# Euler's Number is Transcendental/Proof 1

## Theorem

Euler's Number $e$ is transcendental.

## Proof

Aiming for a contradiction, suppose there exist integers $a_0, \ldots, a_n$ with $a_0 \ne 0$ such that:

$(1): \quad a_n e^n + a_{n - 1} e^{n - 1} + \cdots + a_0 = 0$

Define $M$, $M_1, \ldots, M_n$ and $\epsilon_1, \ldots, \epsilon_n$ as follows:

 $\displaystyle M$ $=$ $\displaystyle \int_0^\infty \frac {x^{p - 1} \sqbrk {\paren {x - 1} \cdots \paren {x - n} }^p e^{-x} } {\paren {p - 1}!} \rd x$ $\displaystyle M_k$ $=$ $\displaystyle e^k \int_k^\infty \frac {x^{p - 1} \sqbrk {\paren {x - 1} \cdots \paren {x - n} }^p e^{-x} } {\paren {p - 1}!} \rd x$ $\displaystyle \epsilon_k$ $=$ $\displaystyle e^k \int_0^k \frac {x^{p - 1} \sqbrk {\paren {x - 1} \cdots \paren {x - n} }^p e^{-x} } {\paren {p - 1}!} \rd x$

where $p$ is a prime number with $p > n$ and $p > \size {a_0}$.

The expression $\sqbrk {\paren {x - 1} \cdots \paren {x - n} }^p$ is a polynomial of degree $n p$ with integer coefficients.

Hence:

 $\displaystyle M$ $=$ $\displaystyle \sum_{\alpha \mathop = 0}^{n p} \frac {C_\alpha} {\paren {p - 1}!} \int_0^\infty x^{p - 1 + \alpha} e^{-x} \rd x$ $\displaystyle$ $=$ $\displaystyle \sum_{\alpha \mathop = 0}^{n p} C_\alpha \dfrac {\paren {p - 1 + \alpha}!} {\paren {p - 1}!}$ Gamma Function Extends Factorial

where $C_\alpha$ are integers and $C_0 = \pm \paren {n!}^p$.

For $\alpha = 0$ we have:

$C_0 \dfrac {\paren {p - 1}!} {\paren {p - 1}!} = \pm \paren {n!}^p$

Since $p > n$, it follows from Prime iff Coprime to all Smaller Positive Integers and Euclid's Lemma that this term is not divisible by $p$.

For $\alpha \ge 1$ we have:

$C_\alpha \dfrac {\paren {p - 1 + \alpha}!} {\paren {p - 1}!} = C_\alpha \paren {p - 1 + \alpha} \paren {p - 2 + \alpha} \cdots p$

which is clearly divisible by $p$.

It follows from Common Divisor Divides Difference that $M$ is an integer not divisible by $p$.

We also have:

 $\displaystyle M_k$ $=$ $\displaystyle \int_k^\infty \frac {x^{p - 1} \sqbrk {\paren {x - 1} \cdots \paren {x - n} }^p e^{-\paren {x - k} } } {\paren {p - 1}!} \rd x$ $\displaystyle$ $=$ $\displaystyle \int_0^\infty \frac {\paren {x + k}^{p - 1} \sqbrk {\paren {x + k - 1} \cdots \paren {x + k - n} }^p e^{- x} } {\paren {p - 1}!} \rd x$ substituting $x - k \mapsto x$

The expression $\sqbrk {\paren {x + k - 1} \cdots \paren {x + k - n} }$ is divisible by $x$.

So $\paren {x + k}^{p - 1} \sqbrk {\paren {x + k - 1} \cdots \paren {x + k - n} }^p$ is a polynomial of degree at least $p$ with integer coefficients.

Hence:

 $\displaystyle M_k$ $=$ $\displaystyle \sum_{\alpha \mathop = 1}^{n p} \frac {D_{\alpha} } {\paren {p - 1}!} \int_0^\infty x^{p - 1 + \alpha} e^{-x} \rd x$ $\displaystyle$ $=$ $\displaystyle \sum_{\alpha \mathop = 1}^{n p} D_{\alpha} \frac {\paren {p - 1 + \alpha}!} {\paren {p - 1}!}$ Gamma Function Extends Factorial

where $D_\alpha$ are integers.

Since this sum begins with $\alpha = 1$, each term is divisible by $p$.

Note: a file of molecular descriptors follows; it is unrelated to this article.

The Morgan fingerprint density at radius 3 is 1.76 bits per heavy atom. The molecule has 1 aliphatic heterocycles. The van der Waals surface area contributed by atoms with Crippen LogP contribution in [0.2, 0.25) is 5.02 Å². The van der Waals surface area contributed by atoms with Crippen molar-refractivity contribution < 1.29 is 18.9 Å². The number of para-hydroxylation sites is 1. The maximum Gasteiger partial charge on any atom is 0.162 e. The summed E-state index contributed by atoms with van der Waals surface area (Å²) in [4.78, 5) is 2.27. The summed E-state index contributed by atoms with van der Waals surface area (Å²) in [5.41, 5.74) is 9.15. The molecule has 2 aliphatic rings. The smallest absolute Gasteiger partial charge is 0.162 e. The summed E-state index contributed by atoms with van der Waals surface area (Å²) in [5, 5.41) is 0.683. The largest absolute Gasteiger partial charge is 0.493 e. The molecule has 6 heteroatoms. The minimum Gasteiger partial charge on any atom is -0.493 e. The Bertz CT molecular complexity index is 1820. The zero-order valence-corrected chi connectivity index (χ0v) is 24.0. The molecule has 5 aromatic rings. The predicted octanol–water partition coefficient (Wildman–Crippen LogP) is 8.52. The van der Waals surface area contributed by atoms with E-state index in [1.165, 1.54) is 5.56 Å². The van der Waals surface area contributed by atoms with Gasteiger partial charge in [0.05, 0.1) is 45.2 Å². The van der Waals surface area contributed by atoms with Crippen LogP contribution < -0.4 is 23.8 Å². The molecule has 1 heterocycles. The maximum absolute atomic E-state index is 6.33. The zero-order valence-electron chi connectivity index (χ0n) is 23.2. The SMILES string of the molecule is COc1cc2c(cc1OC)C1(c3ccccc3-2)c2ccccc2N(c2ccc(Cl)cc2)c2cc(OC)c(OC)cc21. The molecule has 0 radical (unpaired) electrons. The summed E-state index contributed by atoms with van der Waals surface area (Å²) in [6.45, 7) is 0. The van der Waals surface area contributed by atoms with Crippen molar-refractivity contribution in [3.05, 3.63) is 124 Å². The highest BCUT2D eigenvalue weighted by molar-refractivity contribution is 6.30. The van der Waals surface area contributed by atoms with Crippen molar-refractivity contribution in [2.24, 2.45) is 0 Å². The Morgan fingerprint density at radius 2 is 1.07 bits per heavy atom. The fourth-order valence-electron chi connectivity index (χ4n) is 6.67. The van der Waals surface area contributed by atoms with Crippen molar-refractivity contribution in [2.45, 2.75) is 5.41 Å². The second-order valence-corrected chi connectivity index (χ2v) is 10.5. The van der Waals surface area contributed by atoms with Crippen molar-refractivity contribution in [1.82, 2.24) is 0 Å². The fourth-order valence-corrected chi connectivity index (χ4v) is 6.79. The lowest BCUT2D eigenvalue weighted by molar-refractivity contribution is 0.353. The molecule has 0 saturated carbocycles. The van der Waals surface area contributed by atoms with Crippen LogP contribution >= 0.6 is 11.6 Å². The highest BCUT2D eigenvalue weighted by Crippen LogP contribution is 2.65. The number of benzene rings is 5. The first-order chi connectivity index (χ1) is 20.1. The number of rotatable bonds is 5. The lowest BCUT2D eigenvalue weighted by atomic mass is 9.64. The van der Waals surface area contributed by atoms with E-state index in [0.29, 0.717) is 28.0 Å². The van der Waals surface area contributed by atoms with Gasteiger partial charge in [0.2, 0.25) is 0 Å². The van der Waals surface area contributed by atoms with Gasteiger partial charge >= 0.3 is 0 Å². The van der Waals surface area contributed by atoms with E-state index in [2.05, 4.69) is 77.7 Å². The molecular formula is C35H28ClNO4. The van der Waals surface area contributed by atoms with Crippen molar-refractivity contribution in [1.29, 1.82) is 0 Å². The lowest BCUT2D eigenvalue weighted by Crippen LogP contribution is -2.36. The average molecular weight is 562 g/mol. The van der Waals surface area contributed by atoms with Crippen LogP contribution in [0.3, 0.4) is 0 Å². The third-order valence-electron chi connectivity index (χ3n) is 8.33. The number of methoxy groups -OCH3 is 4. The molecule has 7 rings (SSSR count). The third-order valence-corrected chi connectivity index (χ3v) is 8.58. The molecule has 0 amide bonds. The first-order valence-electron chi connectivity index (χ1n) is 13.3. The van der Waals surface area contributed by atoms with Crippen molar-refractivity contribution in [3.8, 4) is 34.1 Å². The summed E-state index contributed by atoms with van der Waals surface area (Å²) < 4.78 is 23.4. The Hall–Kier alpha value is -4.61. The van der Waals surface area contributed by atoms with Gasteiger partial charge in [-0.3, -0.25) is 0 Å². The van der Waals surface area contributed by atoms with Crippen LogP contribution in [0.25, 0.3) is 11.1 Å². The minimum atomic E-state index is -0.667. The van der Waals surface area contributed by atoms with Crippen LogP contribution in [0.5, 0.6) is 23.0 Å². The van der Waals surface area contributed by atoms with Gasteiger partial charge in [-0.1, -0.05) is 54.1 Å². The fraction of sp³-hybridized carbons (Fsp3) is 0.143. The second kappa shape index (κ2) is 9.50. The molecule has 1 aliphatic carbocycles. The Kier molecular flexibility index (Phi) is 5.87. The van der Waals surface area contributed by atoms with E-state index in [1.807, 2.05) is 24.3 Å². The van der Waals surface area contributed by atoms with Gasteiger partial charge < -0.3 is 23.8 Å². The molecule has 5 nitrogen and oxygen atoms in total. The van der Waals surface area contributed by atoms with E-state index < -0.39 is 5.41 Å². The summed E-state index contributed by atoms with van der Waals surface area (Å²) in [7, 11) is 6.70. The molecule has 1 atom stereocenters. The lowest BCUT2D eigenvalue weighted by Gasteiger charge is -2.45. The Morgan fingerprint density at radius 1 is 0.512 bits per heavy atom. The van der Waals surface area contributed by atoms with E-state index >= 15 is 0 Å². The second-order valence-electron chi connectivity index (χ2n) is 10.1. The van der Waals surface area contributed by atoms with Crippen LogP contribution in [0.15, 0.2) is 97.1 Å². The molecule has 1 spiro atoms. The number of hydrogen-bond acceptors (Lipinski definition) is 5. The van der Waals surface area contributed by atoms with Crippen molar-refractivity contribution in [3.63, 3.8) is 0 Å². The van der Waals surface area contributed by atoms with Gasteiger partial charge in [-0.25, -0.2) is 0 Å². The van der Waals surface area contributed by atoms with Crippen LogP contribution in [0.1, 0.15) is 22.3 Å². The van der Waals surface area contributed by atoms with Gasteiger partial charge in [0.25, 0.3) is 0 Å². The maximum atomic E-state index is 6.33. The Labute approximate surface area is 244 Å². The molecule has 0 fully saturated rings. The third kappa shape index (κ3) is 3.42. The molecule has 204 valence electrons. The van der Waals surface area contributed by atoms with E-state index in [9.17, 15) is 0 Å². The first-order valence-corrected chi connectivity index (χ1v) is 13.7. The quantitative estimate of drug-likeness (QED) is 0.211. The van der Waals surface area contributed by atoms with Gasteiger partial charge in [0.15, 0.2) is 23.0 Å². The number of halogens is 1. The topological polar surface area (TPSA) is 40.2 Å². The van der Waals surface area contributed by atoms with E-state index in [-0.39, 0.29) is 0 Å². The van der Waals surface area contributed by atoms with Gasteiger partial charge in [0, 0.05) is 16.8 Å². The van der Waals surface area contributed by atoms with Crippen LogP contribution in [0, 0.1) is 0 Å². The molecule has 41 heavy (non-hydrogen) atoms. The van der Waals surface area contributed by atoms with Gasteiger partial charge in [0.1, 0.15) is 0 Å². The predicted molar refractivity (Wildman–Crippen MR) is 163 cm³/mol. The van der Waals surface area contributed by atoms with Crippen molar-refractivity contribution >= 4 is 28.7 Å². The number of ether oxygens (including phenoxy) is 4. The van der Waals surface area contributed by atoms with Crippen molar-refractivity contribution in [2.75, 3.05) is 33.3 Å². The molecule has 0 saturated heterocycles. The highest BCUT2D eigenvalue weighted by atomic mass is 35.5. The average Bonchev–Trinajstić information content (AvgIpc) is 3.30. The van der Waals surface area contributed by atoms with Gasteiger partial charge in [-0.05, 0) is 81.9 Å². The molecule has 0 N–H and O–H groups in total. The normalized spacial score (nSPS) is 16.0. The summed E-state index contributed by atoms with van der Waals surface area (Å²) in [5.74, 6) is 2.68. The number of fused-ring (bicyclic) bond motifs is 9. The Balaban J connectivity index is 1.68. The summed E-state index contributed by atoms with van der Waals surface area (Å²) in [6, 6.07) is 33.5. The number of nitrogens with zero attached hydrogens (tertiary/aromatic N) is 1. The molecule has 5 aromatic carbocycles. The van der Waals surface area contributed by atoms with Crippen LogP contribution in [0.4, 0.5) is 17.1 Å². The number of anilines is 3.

Thus each $M_k$ is an integer divisible by $p$.

By the above definitions we have:

$e^k = \dfrac {M_k + \epsilon_k} M$

Substituting this into $(1)$ and multiplying by $M$ we obtain:

$\paren {a_0 M + a_1 M_1 + \cdots + a_n M_n} + \paren {a_1 \epsilon_1 + \cdots + a_n \epsilon_n} = 0$

Since $p > \size {a_0}$, it follows from Prime iff Coprime to all Smaller Positive Integers that $p$ does not divide $a_0$.

So by Euclid's Lemma, $a_0 M$ is not divisible by $p$.

Since each $M_k$ is divisible by $p$, it follows from Common Divisor Divides Difference that $a_0 M + a_1 M_1 + \cdots + a_n M_n$ is not divisible by $p$.

Therefore $a_0 M + a_1 M_1 + \cdots + a_n M_n$ is a non-zero integer.

We also have:

 $\displaystyle \size {\epsilon_k}$ $=$ $\displaystyle e^k \size {\int_0^k \frac {x^{p - 1} \sqbrk {\paren {x - 1} \cdots \paren {x - n} }^p e^{-x} } {\paren {p - 1}!} \rd x}$ $\displaystyle$ $\le$ $\displaystyle e^k \int_0^k \frac {\size {x^{p - 1} \sqbrk {\paren {x - 1} \cdots \paren {x - n} }^p} e^{-x} } {\paren {p - 1}!} \rd x$ Absolute Value of Definite Integral $\displaystyle$ $\le$ $\displaystyle e^n \int_0^n \frac {n^{p - 1} \size {\sqbrk {\paren {x - 1} \cdots \paren {x - n} }^p} e^{-x} } {\paren {p - 1}!} \rd x$ Relative Sizes of Definite Integrals

Let $A$ be the maximum value of $\size {\paren {x - 1} \cdots \paren {x - n} }$ for $x$ in the interval $\closedint 0 n$.

Then:

 $\displaystyle \size {\epsilon_k}$ $\le$ $\displaystyle \frac {e^n n^{p - 1} A^p} {\paren {p - 1}!} \int_0^n e^{-x} \rd x$ $\displaystyle$ $\le$ $\displaystyle \frac {e^n n^{p - 1} A^p} {\paren {p - 1}!} n$ as $e^{- x} \le 1$ for $x \ge 0$ $\displaystyle$ $\le$ $\displaystyle \frac {e^n \paren {n A}^p} {p!}$
$\displaystyle \lim_{p \mathop \to \infty} \frac {e^n \paren {n A}^p} {p!} = 0$

So $\size {\epsilon_k}$, and therefore $\size {a_1 \epsilon_1 + \cdots + a_n \epsilon_n}$, can be made arbitrarily small by choosing $p$ sufficiently large.

It follows that $\paren {a_0 M + a_1 M_1 + \cdots + a_n M_n} + \paren {a_1 \epsilon_1 + \cdots + a_n \epsilon_n}$ is non-zero.

This is a contradiction, so $e$ must be transcendental.

$\blacksquare$

## Historical Note

The transcendental nature of Euler's number $e$ was conjectured by Joseph Liouville in $1844$, after he had proved that it was not the root of a quadratic equation with integer coefficients.

The proof that $e$ is transcendental was first achieved by Charles Hermite in $1873$.

The proof given here is a simplified version of Hermite's original proof, given by Hilbert.